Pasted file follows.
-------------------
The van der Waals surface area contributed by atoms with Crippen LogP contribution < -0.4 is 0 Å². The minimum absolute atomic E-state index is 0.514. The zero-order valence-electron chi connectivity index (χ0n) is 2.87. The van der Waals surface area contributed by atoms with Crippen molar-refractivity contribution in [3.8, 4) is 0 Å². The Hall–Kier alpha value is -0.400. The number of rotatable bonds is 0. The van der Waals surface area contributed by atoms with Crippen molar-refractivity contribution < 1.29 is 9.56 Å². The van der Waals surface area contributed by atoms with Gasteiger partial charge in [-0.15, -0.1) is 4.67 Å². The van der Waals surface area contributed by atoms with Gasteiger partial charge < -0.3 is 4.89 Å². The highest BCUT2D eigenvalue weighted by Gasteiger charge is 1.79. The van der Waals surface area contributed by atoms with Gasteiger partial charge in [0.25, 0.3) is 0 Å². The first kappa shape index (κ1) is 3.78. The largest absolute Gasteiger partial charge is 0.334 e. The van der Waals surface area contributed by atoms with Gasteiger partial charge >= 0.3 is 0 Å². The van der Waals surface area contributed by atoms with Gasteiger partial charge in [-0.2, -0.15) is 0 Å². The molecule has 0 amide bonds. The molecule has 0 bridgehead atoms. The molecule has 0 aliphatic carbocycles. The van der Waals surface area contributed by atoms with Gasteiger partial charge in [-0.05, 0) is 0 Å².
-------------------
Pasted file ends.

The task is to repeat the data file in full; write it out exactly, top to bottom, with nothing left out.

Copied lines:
The van der Waals surface area contributed by atoms with Crippen LogP contribution < -0.4 is 0 Å². The minimum absolute atomic E-state index is 0.514. The zero-order valence-electron chi connectivity index (χ0n) is 2.87. The van der Waals surface area contributed by atoms with Crippen molar-refractivity contribution in [3.8, 4) is 0 Å². The Hall–Kier alpha value is -0.400. The number of rotatable bonds is 0. The van der Waals surface area contributed by atoms with Crippen molar-refractivity contribution < 1.29 is 9.56 Å². The van der Waals surface area contributed by atoms with Gasteiger partial charge in [-0.15, -0.1) is 4.67 Å². The van der Waals surface area contributed by atoms with Gasteiger partial charge < -0.3 is 4.89 Å². The highest BCUT2D eigenvalue weighted by Gasteiger charge is 1.79. The van der Waals surface area contributed by atoms with Gasteiger partial charge in [0.25, 0.3) is 0 Å². The first kappa shape index (κ1) is 3.78. The largest absolute Gasteiger partial charge is 0.334 e. The van der Waals surface area contributed by atoms with Gasteiger partial charge >= 0.3 is 0 Å². The van der Waals surface area contributed by atoms with Gasteiger partial charge in [-0.2, -0.15) is 0 Å². The molecule has 0 amide bonds. The molecule has 0 bridgehead atoms. The molecule has 0 aliphatic carbocycles. The van der Waals surface area contributed by atoms with Gasteiger partial charge in [-0.05, 0) is 0 Å².